Eventually, after some lengthy deliberations with myself, that I decided that I wished to get a formal diagnosis. It was then I talked to my wife and eventually she agreed and then to discuss this with the appropriate authorities, who also eventually agreed and we then went on the waiting list.
Eventually the authorities advised that the they would commence the diagnosis process and the lengthy diagnosis process started and after some time an autism diagnosis was given.
This showed me how complex autism is in every way.
People are wary of the unknown and some can’t cope with it, so they put in place rituals and diversions so they can.
This could be why the BAME community put in place the reasonings they do.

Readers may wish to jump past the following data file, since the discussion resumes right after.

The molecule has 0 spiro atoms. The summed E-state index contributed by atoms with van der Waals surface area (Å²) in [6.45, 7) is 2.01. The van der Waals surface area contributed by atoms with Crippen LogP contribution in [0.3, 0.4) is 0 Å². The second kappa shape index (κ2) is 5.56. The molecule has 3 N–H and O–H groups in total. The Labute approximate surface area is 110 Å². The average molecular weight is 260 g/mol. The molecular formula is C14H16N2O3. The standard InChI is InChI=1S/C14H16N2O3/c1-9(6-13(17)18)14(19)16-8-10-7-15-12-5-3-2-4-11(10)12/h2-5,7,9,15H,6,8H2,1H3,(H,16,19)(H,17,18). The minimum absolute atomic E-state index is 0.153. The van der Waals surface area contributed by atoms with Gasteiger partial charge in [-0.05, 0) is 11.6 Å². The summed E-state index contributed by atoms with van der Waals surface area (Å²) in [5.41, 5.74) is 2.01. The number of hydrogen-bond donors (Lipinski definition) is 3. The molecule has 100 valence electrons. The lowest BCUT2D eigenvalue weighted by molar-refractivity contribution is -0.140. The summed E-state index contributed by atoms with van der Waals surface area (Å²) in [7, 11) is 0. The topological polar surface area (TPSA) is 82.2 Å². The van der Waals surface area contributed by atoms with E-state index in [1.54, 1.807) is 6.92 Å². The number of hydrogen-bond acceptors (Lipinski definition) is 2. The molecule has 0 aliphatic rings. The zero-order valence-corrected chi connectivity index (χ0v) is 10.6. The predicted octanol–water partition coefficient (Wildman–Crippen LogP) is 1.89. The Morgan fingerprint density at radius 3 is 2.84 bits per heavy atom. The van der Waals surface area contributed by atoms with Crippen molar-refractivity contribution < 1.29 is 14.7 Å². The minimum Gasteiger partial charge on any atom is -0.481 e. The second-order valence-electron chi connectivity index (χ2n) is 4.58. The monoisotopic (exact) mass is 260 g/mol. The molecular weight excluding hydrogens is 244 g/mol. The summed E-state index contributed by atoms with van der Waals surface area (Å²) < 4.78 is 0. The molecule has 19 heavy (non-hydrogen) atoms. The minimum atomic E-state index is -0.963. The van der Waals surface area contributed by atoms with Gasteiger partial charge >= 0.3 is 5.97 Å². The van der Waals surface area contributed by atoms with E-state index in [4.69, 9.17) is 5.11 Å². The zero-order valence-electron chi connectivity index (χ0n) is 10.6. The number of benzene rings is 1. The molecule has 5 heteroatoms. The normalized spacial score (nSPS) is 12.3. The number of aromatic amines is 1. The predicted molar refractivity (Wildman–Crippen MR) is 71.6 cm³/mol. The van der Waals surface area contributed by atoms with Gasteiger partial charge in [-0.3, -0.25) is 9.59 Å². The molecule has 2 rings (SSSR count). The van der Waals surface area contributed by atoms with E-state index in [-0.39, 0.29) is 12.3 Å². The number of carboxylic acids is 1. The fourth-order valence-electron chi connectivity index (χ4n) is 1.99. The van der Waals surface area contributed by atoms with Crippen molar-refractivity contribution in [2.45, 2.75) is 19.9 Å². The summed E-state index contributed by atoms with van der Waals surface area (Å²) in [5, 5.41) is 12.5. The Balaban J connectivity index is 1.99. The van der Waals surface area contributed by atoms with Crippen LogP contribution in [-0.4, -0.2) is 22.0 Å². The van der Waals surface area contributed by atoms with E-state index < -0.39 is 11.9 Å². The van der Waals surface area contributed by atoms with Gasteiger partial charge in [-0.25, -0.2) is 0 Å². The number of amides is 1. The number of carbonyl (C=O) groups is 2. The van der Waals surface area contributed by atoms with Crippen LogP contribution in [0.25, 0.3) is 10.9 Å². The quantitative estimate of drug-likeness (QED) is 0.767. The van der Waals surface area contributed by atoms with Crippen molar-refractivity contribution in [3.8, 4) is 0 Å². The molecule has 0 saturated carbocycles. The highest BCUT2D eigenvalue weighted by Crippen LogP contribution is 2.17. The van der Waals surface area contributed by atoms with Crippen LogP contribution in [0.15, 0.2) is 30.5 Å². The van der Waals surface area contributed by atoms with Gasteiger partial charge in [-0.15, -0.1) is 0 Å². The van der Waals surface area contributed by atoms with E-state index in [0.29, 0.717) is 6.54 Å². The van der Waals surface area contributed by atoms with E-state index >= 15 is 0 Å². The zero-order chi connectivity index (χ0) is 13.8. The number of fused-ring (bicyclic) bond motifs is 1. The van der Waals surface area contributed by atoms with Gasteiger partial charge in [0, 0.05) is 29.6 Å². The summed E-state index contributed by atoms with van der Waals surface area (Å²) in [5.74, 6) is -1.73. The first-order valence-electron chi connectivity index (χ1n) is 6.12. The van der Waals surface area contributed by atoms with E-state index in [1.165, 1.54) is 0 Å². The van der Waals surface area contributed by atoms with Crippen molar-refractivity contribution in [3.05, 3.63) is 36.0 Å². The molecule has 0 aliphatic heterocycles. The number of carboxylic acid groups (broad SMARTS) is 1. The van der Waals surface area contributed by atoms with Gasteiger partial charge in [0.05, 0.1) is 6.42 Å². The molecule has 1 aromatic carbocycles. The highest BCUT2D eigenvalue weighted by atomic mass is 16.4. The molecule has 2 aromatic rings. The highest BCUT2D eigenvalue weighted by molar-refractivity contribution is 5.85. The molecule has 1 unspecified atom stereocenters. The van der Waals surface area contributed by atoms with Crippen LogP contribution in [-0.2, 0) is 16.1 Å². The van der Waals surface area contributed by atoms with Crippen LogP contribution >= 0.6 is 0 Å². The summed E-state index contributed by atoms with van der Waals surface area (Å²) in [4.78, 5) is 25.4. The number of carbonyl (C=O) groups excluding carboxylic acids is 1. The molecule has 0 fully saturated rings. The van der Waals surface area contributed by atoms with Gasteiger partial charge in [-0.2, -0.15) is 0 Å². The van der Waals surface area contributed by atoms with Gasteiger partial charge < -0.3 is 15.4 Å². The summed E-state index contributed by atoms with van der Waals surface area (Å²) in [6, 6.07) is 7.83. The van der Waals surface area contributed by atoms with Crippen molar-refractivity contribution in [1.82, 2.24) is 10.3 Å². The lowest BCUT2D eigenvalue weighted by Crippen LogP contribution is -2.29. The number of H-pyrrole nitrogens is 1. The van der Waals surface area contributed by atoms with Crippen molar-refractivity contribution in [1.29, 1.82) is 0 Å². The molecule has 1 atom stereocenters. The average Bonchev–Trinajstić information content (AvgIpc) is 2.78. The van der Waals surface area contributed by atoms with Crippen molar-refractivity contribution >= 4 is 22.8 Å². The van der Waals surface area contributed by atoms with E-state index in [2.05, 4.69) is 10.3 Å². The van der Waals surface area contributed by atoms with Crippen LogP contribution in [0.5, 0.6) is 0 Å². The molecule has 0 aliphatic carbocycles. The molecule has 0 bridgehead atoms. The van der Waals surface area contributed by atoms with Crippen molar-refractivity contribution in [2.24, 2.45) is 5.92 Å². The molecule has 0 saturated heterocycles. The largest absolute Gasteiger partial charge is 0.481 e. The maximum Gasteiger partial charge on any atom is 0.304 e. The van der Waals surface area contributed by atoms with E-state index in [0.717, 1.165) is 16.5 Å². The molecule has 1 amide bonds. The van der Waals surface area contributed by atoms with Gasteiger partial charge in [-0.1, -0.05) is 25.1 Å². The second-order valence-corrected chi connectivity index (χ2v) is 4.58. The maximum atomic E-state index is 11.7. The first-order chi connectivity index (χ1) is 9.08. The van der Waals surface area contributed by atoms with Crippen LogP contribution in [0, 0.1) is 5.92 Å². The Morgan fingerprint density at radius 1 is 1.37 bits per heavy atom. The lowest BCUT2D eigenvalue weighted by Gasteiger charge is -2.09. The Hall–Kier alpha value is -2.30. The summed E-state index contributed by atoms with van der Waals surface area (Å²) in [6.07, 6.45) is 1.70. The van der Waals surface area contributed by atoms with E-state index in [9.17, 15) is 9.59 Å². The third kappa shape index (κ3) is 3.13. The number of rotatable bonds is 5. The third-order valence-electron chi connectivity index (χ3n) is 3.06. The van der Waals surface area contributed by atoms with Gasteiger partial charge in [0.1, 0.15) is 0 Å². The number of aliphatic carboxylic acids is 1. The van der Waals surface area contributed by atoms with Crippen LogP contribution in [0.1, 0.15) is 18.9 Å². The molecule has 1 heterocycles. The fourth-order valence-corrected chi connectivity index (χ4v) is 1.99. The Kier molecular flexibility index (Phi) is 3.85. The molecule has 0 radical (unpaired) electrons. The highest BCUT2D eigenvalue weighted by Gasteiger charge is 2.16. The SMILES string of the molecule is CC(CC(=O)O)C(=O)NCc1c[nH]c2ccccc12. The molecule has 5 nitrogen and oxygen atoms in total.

But the professionals should be more aware of all the various situations and put in place facilities to help all concerned. But they do not and leave people to their ignorance and misconceptions and this makes life difficult for others who wish to understand more about autism.
“I’ve had people offer me products to ‘kill the autism’ – bleach, salts, supplements.”
For Yvonne Odukwe, a Nigerian living in Newport, community stigma around her daughter’s autism is a barrier – but it’s only half of a “double whammy”.
She and others say black, Asian and minority ethnic (BAME) people can also face poor engagement from authorities.
The Welsh Government said its national autism team “regularly engages with BAME communities” among other steps.
“It’s a double layer,” said Yvonne, mother of 19-year-old Jasmine.
“I’m fighting the mainstream and then I’m also fighting my community because they’re not accepting me and, in many cases, blaming and shaming me.”